Channels level question

Hey people,
I Beginner and there are some things I don’t understand about gain staging and mix.

I create beat of Kick and Snare.
I noticed that in my case when the kick play, I go into the clipping in the stereo out.
So I lower the kick level and the problem solved, but now I hear the kick very low.
So I increase the headset sound to hear stronger, but this affect on all the project and all the mix.

What I’m trying to ask is when i start project, where do you start ?
should I first direct the headphones level for a specific volume, or first start from the Kick level and then direct all channels according to the kick ?


I don’t know if this can answer your question, but here’s what I think.

When you’re in a creative mode, if I can put it that way, the sound level doesn’t matter in a DAW as long as the output of the individual tracks and the main output don’t clip or exceed 0 dBFS and the ears can handle this.

The same thing could be said when it comes to mixing, however, the balance of the various instrument levels is essential before even adding EQs, Compressors, etc. It is also very important after adding all that.

Ultimately, the sum of the tracks on the master track when mixing should be between -23LUFS and -18LUFS (Integrated) in order to have enough space for the Masteirng. If this requires lowering the faders on the tracks to reach this level, this must be done while maintaining the instrumental balance. If you find that the mix volume is too low, turn the volume knob on the headphones or sound box amplifier. In no way will this affect the quality of the mix and the instrumental balance.

Oh boy, to a certain extend your question can be easily answered. To another extend we could get into the controversial area of gain staging.

Your first task is always to mix the levels of all channels relative to each other in a way that it sounds good. (Sounds good to you, to your friends, to your fans, to your client.) These channels can be thought of as the “sound sources” in a mix.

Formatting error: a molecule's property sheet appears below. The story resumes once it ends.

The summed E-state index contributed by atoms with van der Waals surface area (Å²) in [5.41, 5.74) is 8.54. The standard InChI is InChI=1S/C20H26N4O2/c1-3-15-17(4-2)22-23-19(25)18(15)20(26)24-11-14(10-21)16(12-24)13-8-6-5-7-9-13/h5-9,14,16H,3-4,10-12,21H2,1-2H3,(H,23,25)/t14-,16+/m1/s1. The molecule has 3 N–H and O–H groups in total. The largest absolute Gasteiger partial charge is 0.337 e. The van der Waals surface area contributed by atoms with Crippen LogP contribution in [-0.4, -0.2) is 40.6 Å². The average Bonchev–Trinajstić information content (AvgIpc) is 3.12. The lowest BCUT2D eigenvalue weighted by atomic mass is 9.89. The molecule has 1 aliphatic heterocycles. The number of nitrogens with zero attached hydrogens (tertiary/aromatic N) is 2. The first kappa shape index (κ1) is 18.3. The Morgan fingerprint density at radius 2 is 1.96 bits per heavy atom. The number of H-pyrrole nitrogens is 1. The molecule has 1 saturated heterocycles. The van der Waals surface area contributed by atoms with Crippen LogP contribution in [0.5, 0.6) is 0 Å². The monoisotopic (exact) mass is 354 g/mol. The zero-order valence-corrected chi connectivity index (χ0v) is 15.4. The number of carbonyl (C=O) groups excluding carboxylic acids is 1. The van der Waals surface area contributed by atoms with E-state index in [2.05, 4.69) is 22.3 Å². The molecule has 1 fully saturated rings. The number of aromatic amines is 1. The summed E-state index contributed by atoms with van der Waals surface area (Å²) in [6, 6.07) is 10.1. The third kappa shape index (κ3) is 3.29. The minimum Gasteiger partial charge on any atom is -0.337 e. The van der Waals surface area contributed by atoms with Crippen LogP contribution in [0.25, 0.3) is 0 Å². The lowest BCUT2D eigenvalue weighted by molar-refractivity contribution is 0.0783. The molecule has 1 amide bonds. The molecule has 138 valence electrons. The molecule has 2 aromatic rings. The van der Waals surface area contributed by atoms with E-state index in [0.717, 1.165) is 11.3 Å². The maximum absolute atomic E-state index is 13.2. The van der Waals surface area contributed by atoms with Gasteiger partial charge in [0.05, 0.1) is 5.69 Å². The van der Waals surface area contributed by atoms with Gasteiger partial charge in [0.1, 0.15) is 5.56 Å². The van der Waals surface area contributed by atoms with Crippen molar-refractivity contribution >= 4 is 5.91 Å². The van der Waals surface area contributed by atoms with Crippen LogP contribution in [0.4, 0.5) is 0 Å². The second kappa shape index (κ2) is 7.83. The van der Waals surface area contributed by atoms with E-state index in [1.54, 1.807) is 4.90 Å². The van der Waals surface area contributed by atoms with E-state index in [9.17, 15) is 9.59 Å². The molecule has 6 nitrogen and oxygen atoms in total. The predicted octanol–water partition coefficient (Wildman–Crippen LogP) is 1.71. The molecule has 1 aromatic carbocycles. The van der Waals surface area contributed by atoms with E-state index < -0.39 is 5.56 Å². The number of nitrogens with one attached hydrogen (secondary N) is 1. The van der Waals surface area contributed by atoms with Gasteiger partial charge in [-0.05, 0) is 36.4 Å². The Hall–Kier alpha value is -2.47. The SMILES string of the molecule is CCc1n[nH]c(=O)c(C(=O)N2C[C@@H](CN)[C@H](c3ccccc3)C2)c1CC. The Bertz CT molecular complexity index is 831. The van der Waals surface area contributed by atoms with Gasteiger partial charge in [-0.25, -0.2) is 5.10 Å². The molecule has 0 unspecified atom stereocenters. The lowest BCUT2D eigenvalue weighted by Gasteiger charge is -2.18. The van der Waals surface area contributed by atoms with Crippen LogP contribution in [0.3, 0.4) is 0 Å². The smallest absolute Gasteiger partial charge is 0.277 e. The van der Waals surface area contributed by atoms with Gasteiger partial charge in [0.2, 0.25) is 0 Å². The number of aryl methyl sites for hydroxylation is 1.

It doesn’t matter too much, which absolute level you chose on each channel. It matters that the levels RELATIVE to each other are nice. Only your ears and your experience can help you there.
Please note: It is practically impossible to clip channels at this stage. In theory you could mix everything to -20dBFS or to +20dBFS, there is no sonic difference.

The next area is the output of the mixed signal to your speakers/headphones. You need to make sure that the last point, where you can adjust volume for your overall mix (= the final gain stage), does not hit 0.0dBFS. It must stay below 0.0dBFS at all times. That point usually is the Stereo Out channel fader.
In order to be able to use a volume fader for mixing purposes and not only for gain staging I recommend to use such a construct:

The Stereo Out is usually created by Cubase by default. The PreMaster channel was created by me and is just a Group Track. All individual channels of the project (the sound sources) will be routed to the PreMaster. Only the PreMaster will then be routed to the Stereo Out. The PreMaster is used for artistic changes or mastering, the Stere Out is used for final gain staging only in order to prevent clipping (or to raise the level if the mix turns out a bit too quiet).

The final level for listening to is either adjusted at your amplifier/speakers or, in case you have Cubase Pro or Nuendo, in the Control Room.
Control Room’s listening volume knob. It does not affect the actual mix.

That was the nice part most people can agree on.
The controversial part is: Do you need to do gain staging at all other than adjusting all sound sources relative to each other and on Stereo Out? And if so, to which level? And just on some channels or on every channel?
The real question is: What exactly do you need gain staging for?
I have seen many videos on gain staging that address a specific situation only, even though it is claimed that the provided answer is universally true. I am at a point where I doubt that even all professionals understand this topic fully.

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Thank you very much for your answer.

Yes, the remaining questions is Lets say i arranged all the channels good together, and they are all bellow 0dbs, how much under 0dbs they need to be ?

I once read that -10dbs should be left at the end the mix, for mastering.

I can turn all the knobs down together and then go to -10dbs, but then I’ll hear everything low.